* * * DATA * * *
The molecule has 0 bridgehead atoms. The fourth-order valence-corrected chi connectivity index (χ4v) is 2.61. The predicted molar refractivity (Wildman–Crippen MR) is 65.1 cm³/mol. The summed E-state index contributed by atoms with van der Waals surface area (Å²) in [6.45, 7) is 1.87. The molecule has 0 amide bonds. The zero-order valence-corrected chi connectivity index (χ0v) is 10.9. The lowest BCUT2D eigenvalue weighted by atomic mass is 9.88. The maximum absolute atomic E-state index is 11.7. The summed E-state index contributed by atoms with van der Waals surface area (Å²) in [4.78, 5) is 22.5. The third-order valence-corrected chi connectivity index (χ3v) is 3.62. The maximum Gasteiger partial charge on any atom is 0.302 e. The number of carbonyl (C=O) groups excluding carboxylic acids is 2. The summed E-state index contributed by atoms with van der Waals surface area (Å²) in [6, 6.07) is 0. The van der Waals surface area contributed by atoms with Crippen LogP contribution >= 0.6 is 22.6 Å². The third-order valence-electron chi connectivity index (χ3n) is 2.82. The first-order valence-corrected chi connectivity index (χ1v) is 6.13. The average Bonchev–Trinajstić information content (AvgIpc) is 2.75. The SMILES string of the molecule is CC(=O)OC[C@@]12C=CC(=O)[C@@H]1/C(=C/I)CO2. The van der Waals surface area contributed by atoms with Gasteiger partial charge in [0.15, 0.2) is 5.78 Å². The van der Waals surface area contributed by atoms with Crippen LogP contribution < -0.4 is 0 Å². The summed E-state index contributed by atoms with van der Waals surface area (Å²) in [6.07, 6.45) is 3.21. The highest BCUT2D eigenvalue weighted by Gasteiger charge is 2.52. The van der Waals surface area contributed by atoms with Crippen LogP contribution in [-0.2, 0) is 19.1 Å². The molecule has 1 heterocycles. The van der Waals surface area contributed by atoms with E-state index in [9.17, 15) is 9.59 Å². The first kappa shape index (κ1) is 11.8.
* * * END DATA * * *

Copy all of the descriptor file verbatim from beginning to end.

The molecule has 0 bridgehead atoms. The fourth-order valence-corrected chi connectivity index (χ4v) is 2.61. The predicted molar refractivity (Wildman–Crippen MR) is 65.1 cm³/mol. The summed E-state index contributed by atoms with van der Waals surface area (Å²) in [6.45, 7) is 1.87. The molecule has 0 amide bonds. The zero-order valence-corrected chi connectivity index (χ0v) is 10.9. The lowest BCUT2D eigenvalue weighted by atomic mass is 9.88. The maximum absolute atomic E-state index is 11.7. The summed E-state index contributed by atoms with van der Waals surface area (Å²) in [4.78, 5) is 22.5. The third-order valence-corrected chi connectivity index (χ3v) is 3.62. The maximum Gasteiger partial charge on any atom is 0.302 e. The number of carbonyl (C=O) groups excluding carboxylic acids is 2. The summed E-state index contributed by atoms with van der Waals surface area (Å²) in [6, 6.07) is 0. The van der Waals surface area contributed by atoms with Crippen LogP contribution >= 0.6 is 22.6 Å². The third-order valence-electron chi connectivity index (χ3n) is 2.82. The first-order valence-corrected chi connectivity index (χ1v) is 6.13. The average Bonchev–Trinajstić information content (AvgIpc) is 2.75. The SMILES string of the molecule is CC(=O)OC[C@@]12C=CC(=O)[C@@H]1/C(=C/I)CO2. The van der Waals surface area contributed by atoms with Gasteiger partial charge in [0.15, 0.2) is 5.78 Å². The van der Waals surface area contributed by atoms with Crippen LogP contribution < -0.4 is 0 Å². The summed E-state index contributed by atoms with van der Waals surface area (Å²) in [6.07, 6.45) is 3.21. The highest BCUT2D eigenvalue weighted by Gasteiger charge is 2.52. The van der Waals surface area contributed by atoms with Crippen LogP contribution in [-0.2, 0) is 19.1 Å². The molecule has 1 heterocycles. The van der Waals surface area contributed by atoms with E-state index in [9.17, 15) is 9.59 Å². The first kappa shape index (κ1) is 11.8.